After the usual period of general service on completion of 2/Lt's courses he volunteered for flying and. joined R.A.F Netheravon on 12. January 1925 Seven RM Officers were already under training and altogether no less than 18 RM Officers were on three consecutive pilots courses in addition to Jones. Officers on his course were Bryan, Holford, Teek, and Woodhall, others on courses at the same time were "Wings" Day, Ellison, Fuller, Giddy, Giles, Hunt, Knowles, Warren, Wildman-Lushington and Woolley.
Much of his flying time was spent in China and the Mediterranean and he established a reputation as a forceful and daring pilot. One of his escapades became t talk of the Fleet - on 22 Aug. 1929 he was on exercises with the Fleet and loaded plane with a large packet of "service brown" toilet paper intending to drop it H.M.S. Revenge which should have been last in the line. Unfortunately the C-inC had inverted the line and he dropped the "bunph" very accurately on the Flagship H.M.S. Queen Elizabeth. His Flycatcher aircraft was clearly numbered "7" and the Captain of H.M.S. Courageous was called to the Flagship on return to harbour to explain. Cathcart - Jones duly appeared before the Admiral with his reasons in writing and had to be on his best behaviour for some time.
On 26 November 1929 he made the first ever night deck landing in a fighter aircraft flying Fairey Flycatcher from H.M.S Courageous.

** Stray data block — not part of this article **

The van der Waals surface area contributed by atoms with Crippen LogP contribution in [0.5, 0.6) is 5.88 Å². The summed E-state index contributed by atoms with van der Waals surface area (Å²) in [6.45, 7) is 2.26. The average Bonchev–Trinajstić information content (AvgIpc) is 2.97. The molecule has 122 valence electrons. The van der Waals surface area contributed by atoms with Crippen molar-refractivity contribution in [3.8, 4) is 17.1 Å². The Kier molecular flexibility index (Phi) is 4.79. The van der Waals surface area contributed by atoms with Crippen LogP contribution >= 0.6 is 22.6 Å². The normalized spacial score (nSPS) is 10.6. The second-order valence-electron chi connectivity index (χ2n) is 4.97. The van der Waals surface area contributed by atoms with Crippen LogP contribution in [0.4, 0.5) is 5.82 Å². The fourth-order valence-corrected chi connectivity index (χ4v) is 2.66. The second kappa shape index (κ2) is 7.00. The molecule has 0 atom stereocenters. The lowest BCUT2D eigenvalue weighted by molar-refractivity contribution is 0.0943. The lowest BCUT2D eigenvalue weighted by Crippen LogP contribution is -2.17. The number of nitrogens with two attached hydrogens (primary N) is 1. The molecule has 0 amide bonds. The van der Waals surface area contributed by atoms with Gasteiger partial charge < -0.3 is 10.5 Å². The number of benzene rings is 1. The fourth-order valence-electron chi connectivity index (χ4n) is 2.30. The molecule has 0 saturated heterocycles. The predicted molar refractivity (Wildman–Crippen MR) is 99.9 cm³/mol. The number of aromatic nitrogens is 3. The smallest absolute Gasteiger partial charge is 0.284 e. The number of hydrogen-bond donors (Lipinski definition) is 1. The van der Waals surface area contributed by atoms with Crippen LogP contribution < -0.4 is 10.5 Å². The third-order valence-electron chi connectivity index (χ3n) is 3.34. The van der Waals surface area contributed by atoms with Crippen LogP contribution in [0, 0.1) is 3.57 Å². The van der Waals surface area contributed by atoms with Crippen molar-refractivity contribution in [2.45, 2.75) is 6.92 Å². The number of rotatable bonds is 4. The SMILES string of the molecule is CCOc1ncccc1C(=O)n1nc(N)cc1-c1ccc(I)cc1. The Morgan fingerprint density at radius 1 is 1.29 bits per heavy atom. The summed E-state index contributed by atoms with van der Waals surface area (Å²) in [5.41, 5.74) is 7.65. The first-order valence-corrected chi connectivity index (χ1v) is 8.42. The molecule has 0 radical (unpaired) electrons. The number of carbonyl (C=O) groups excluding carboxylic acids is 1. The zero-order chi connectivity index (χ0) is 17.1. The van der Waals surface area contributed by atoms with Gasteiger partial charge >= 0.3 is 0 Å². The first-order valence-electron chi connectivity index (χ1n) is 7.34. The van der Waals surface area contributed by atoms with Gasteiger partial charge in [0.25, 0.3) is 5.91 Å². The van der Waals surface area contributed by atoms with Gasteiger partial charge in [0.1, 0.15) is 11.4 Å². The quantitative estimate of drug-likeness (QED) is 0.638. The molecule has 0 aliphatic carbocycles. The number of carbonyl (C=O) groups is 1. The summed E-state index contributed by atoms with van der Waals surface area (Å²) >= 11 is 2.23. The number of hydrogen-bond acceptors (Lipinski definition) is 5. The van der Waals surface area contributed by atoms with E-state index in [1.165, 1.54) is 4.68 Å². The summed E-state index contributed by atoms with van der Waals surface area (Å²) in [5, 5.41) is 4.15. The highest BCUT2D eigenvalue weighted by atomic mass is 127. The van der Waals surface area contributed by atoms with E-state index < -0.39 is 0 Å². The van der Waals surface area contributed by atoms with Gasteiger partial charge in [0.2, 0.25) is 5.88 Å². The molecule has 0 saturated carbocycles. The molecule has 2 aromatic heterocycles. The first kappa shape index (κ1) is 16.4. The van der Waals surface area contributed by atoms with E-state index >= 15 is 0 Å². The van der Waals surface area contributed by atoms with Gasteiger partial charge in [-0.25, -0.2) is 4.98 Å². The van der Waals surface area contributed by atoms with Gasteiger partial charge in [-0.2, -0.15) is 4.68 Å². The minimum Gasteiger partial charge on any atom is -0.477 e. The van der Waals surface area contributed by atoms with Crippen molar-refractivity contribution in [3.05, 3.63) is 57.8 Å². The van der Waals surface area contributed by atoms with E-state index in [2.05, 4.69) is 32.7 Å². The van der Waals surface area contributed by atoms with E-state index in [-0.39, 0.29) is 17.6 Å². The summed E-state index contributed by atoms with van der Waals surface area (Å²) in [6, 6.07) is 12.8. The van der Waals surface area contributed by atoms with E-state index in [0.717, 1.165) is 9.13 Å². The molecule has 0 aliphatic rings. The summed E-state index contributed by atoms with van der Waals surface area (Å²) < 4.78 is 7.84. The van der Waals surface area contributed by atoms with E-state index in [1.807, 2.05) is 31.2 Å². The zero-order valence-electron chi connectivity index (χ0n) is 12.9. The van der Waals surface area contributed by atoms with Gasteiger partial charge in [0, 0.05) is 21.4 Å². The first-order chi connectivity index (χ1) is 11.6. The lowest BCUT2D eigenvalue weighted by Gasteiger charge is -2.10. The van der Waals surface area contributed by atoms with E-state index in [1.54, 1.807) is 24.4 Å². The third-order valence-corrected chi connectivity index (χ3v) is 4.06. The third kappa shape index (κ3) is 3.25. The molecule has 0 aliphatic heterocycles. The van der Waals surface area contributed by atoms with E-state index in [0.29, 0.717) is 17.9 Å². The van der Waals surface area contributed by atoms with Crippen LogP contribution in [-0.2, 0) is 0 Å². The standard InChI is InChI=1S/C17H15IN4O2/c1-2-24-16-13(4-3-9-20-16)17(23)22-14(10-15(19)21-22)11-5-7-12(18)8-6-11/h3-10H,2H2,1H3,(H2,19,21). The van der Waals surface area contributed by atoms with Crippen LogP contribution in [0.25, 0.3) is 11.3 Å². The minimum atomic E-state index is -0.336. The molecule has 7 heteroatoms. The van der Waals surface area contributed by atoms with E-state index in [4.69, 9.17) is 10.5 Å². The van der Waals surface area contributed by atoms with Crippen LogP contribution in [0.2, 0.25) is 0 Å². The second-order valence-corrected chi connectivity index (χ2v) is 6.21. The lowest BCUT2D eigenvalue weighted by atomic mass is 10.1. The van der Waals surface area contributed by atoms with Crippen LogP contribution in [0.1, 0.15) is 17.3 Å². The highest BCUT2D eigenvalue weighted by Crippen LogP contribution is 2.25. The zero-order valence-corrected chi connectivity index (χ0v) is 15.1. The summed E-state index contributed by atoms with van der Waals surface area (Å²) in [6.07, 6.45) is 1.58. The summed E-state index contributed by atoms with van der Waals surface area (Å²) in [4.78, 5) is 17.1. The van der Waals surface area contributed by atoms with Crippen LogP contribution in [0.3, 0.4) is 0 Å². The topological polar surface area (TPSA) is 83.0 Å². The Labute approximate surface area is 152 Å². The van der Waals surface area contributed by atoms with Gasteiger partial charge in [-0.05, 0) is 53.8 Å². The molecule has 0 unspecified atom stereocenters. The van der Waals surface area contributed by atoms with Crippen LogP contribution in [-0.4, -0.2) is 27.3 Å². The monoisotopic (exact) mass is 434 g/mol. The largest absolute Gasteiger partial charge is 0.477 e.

It is a reminder of our one time presence in the Middle East that his record shows his Flight carrying out patrols in Palestine, and the Courageous Flights being shore based at GAZA and ABOUKIR in 1929 during the "Civil War".
During his Fleet Air Arm service he became very friendly with a wealthy Naval Officer, Glen Kidston, with a similar passion for flying. Kidston was himself leaving the Navy and Cathcart - Jones decided that it was time to do likewise and to transfer his interests entirely to civil flying. He went on to half pay on 17 Febuary 1930 and joined National Flying Services Ltd. and never returned to the Service.
In company with Kidston he broke 8 World records for long distance flights in 1934 including England to South Africa. His best feat was to co-pilot with Ken Waller the specially built D.H. Comet in the McRobertson England to Australia Centenary air race in which they came in third. On arrival they immediately turned round and flew back to England and established a record for the round trip. Cathcart - Jones finally retired to California but in World War II he served as, Lieut. Cdr. in the U.S.N.R and commanded his own ship in the Seventh Fleet in the New Guinea and Leyte campaigns. He also worked with the Fifth Air Force and after Leyte served on the staff of General McArthur at Lake Sentana above Hollandia.
As at February 1976 he had his own horse ranch and trained polo ponies at Montecito, Santa Barbara
California, and was President of the Polo Club.